Wednesday, November 08, 2006

BOD Blesses Leinster

In the lexicon of sportswriting the phrase "major boost" is rivalled only its overusage by the likes of "much-maligned", "early doors" and such kinetic verbs as "poised", "issued" (as in the issuance of a "come and get me plea") and "set" (as in being set to"launch a major transfer bid.").

Goal-shy strikers who recover from slight ankle knocks are said to provide their managers with a "major boost"; likewise chairmen who "issue" said managers with votes of confidence.

The point of all this is to put into context just how much of a "major boost" to Leinster rugby the announcement of Brian O'Driscoll's new contract extension - which will keep him with the province until 2011 - is. That is to say, an extremely major one.

No-one reading these pages needs to be told about the attributes the world's greatest centre possesses. And if they do, can I just say a big welcome to our readers in Krygzystan.

O'Driscoll seems to have inhabited the Irish rugby firmament for so long now that it is surprising to note that he will not celebrate his 28th birthday until next January. Like many sportsmen who emerge seemingly fully-formed onto the international stage, as O'Driscoll did as a 21-year old in the 1999 Australian tour, and more memorably in the following season's victory over France in Paris in which he scored a hat-trick of tries, he seems ageless.

Of course he has improved immeasurably in that time, particularly his physical strength and in his formidable rucking ability, but because he was so good when he arrived on the scene, he seems to have been around forever.

Which is precisely why it would have been such a huge blow to Leinster had he decided, after the expiration of his current contract next year, to pursue his oft-stated desire to play and live in France.

Shortly before the start of last season, O'Driscoll was photographed enjoying the hospitality of the Biarritz club at a French league match in the Parc des Sports Aguilera. Relaxed and sunny of disposition, the photo opportunity was construed as a statement of the Irish captain's intentions come the end of his existing IRFU contract. O'Driscoll himself dismissed the visit as merely a close season holiday (he was recovering from the shoulder injury received in the infamous 'spear'-tackle incident during that summer's Lions tour) and the acceptance of the French club's invitation to attend as a guest.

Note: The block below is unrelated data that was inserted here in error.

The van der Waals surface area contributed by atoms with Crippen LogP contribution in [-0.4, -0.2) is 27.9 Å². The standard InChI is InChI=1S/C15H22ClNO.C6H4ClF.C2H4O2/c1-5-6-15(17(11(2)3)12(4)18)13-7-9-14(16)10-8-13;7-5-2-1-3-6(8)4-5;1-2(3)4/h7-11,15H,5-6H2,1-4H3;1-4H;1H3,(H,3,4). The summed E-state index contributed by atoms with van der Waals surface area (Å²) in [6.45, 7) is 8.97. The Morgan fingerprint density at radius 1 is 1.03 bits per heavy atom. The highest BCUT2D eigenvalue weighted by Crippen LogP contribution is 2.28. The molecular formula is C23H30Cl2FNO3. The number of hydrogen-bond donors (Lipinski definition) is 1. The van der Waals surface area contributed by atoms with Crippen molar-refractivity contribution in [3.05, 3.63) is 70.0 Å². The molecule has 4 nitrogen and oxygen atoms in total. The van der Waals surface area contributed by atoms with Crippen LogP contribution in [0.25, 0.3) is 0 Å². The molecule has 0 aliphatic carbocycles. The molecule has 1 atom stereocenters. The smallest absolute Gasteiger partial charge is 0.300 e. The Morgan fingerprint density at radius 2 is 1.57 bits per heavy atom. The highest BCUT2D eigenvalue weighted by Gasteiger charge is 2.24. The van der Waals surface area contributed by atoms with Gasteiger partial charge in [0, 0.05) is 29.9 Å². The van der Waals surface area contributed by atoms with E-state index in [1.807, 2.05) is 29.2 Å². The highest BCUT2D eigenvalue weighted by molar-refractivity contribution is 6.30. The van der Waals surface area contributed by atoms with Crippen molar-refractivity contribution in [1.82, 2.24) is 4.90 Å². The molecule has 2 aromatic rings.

Anyone with O'Driscoll's PR nous - being possibly Ireland's most recognisable and high-profile sportsperson - would, of course, have understood, however, the power of what his presence in Biarritz suggested. Furthermore the player frequently commented on his approbation for the French 'lifestyle' and allowed the impression of his itchy feet to build.

The announcement then that the Leinster and Ireland centre has agreed a new contract with the IRFU and Leinster is indeed a major fillip, or indeed relief, for Leinster. Not only will the province have his skills on the field to call on as they attempt to emulate Munster's achievements, but the player also represents a major weapon in the promotion of the Leinster brand, both in terms of simply putting bums on seats and also in the province's contined attempt to create a powerful identity to rival that of that of the cult to their south.

O'Driscoll's decision to stay on is a vindication as well of the progress made by the province under Michael Cheika and David Knox's stewardship, and of the potential in the camp for future success.

For the ordinary Irish rugby fan, the retention of one of the world's greatest players to continue to play his domestic rugby here is also great news. We are not so well-served for performers of O'Driscoll's international class that his leaving would not have been a huge loss.

Of course, perhaps most boosted by this news will be the bank balance of the man in question, given how craftily he played the negotiations, in particular in allowing the mystery over his future plans to leverage his case. One assumes that he will prove, over the next five years, worth every penny.


Anonymous Alan said...

Quite right Tom. His staying, although obviously on his own superb, extravagent terms, has to seen as both a geniune statement of intent from the IRFU and as a sign that he, as the best centre in the world, thinks that the best place for him to show his abilities for the rest of his career is at home. BOD is the one and only player in the Northern hemisphere in a position to negotiate any deal he wants, with any team team he wants, anywhere in the world. He has chosen Leinster and Ireland. Good news all round.

9:10 p.m.  

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